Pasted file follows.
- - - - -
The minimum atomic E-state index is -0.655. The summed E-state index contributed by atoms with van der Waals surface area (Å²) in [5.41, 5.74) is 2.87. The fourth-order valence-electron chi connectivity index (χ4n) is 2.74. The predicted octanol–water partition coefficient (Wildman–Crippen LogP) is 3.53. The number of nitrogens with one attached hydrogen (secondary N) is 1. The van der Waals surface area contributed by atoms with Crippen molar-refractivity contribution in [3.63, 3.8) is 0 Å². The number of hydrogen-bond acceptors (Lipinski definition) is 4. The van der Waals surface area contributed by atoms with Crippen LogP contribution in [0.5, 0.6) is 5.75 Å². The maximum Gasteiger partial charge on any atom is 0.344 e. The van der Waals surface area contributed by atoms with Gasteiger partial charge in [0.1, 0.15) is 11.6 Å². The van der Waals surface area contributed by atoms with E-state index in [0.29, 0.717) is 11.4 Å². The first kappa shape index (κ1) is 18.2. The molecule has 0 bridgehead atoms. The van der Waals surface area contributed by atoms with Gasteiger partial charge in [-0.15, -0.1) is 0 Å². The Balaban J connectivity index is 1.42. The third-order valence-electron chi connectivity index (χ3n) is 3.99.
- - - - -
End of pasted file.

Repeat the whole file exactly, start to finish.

The minimum atomic E-state index is -0.655. The summed E-state index contributed by atoms with van der Waals surface area (Å²) in [5.41, 5.74) is 2.87. The fourth-order valence-electron chi connectivity index (χ4n) is 2.74. The predicted octanol–water partition coefficient (Wildman–Crippen LogP) is 3.53. The number of nitrogens with one attached hydrogen (secondary N) is 1. The van der Waals surface area contributed by atoms with Crippen molar-refractivity contribution in [3.63, 3.8) is 0 Å². The number of hydrogen-bond acceptors (Lipinski definition) is 4. The van der Waals surface area contributed by atoms with Crippen LogP contribution in [0.5, 0.6) is 5.75 Å². The maximum Gasteiger partial charge on any atom is 0.344 e. The van der Waals surface area contributed by atoms with Gasteiger partial charge in [0.1, 0.15) is 11.6 Å². The van der Waals surface area contributed by atoms with E-state index in [0.29, 0.717) is 11.4 Å². The first kappa shape index (κ1) is 18.2. The molecule has 0 bridgehead atoms. The van der Waals surface area contributed by atoms with Gasteiger partial charge in [-0.15, -0.1) is 0 Å². The Balaban J connectivity index is 1.42. The third-order valence-electron chi connectivity index (χ3n) is 3.99.